Car Safety and Nighttime Driving

There are many reasons why driving is safer during the daytime than at night. Obviously, visibility is higher during the day. Although there is more traffic, drivers are more likely to be wide awake and alert during the day. Drunk drivers cause a significant percentage of car accidents, and drunk driving is largely a nighttime problem. Finally, streetlights and headlights, while necessary, often temporarily blind drivers to what is before them. Here are some safety reminders for driving at night.

Visibility is issue number one. You must maintain your headlights. Only drive at a speed that allows you to stop safely within your field of vision. If your headlights are only illuminating the road thirty feet in front of you, you must be able to stop within this distance. Otherwise, you are counting on the area you cannot see being clear. When other cars approach, you may be blinded by their headlights, so slow accordingly.

It is your responsibility to be alert while behind the wheel. You should not drive when you are drowsy, exhausted, or otherwise incapacitated. Nodding off is a sign that you should stop your car immediately. Pull off to a safe parking area and take a nap, or get out and refresh yourself immediately. If you remain sitting, your body is obviously in a comfortable enough state to nod off again. Look out for erratic driving from other cars, as this is a sign of drowsy or drunk driving.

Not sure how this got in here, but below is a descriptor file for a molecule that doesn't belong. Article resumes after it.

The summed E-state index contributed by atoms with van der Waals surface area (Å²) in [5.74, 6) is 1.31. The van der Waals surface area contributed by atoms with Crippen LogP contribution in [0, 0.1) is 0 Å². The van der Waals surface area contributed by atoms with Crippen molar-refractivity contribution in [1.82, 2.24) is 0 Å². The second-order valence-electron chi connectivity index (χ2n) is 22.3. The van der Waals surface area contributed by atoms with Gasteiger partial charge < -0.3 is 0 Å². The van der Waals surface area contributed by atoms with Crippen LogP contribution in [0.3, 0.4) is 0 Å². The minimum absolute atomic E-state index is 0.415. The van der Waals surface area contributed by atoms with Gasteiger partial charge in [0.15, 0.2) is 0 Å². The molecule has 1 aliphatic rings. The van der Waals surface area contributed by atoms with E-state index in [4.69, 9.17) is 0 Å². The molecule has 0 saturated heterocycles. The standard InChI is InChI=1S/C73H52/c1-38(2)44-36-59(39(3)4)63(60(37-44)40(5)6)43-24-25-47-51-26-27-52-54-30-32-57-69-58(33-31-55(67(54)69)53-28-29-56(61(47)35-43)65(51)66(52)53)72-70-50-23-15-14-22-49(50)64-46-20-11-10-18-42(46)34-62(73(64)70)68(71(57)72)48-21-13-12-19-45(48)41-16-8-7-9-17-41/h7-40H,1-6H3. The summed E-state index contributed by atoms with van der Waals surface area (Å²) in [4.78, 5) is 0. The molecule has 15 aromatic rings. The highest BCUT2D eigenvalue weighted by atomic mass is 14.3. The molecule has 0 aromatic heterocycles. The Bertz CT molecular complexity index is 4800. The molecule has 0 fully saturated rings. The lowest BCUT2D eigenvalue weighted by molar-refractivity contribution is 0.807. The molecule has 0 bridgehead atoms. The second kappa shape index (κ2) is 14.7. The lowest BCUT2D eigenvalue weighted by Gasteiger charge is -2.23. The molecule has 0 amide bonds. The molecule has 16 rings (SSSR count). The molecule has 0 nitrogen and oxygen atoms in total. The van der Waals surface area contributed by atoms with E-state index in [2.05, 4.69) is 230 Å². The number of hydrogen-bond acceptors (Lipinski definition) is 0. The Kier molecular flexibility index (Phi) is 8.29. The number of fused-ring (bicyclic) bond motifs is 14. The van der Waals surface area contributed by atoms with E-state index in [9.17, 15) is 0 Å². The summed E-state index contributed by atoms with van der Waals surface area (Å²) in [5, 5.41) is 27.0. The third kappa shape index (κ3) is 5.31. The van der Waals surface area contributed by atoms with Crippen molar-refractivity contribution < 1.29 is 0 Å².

Never drive drunk. If you enjoy alcohol and are attending a party or going to a bar or restaurant, make alternative plans to get yourself home. Do not wait until you have become drunk before deciding what to do. Alcohol will inhibit your judgment about your own ability to drive safely. Take that decision out of your own hands before you drink by designating a driver or arranging for a taxi. By all means, watch out for drunk drivers. Drive doubly defensively at night, avoiding other drivers as much as possible.

Many states have no fault insurance rules. This means that you will take an insurance hit even if you did not cause the accident. Accidents of this sort can increase your premiums even if you are a safe driver. The best way to avoid such an eventuality is to stay out of accidents.

SHORTCUTS TO CAR SAFETY ARTICLES:

Car Safety And Long Distance Driving
Car Safety And Nighttime Driving
Car Safety And Responsibility For An Accident
Car Safety And Transporting Infants And Children
Car Safety Tips And Highway Driving
Car Safety Tips: Don’t Drink and Drive
Car Safety: Avoiding Drunk Drivers
Car Safety: Distracted Driving Statistics
Car Safety: The Distractions Faced
Car Safety: The Results of Distracted Driving
Music Guidelines to Remain Focused On Driving
Grooming in the Car
Eating and Drinking in the Car
The Distraction of Cell Phones
Car Safety: Defensive Driving
Special Concerns While Driving: Older Drivers
Car Safety: Tailgating
Car Safety: Lane Changing Etiquette
Car Safety: Running Red Lights
Car Safety: Pedestrians and Bicyclists
Car Safety: Road Rage
Be Wary of Playing “The Good Samaritan”
Car Safety: Weather Concerns
Flooding and Snow Concerns While Driving
Practice Safe Driving Habits
Miscellaneous Car Safety Tips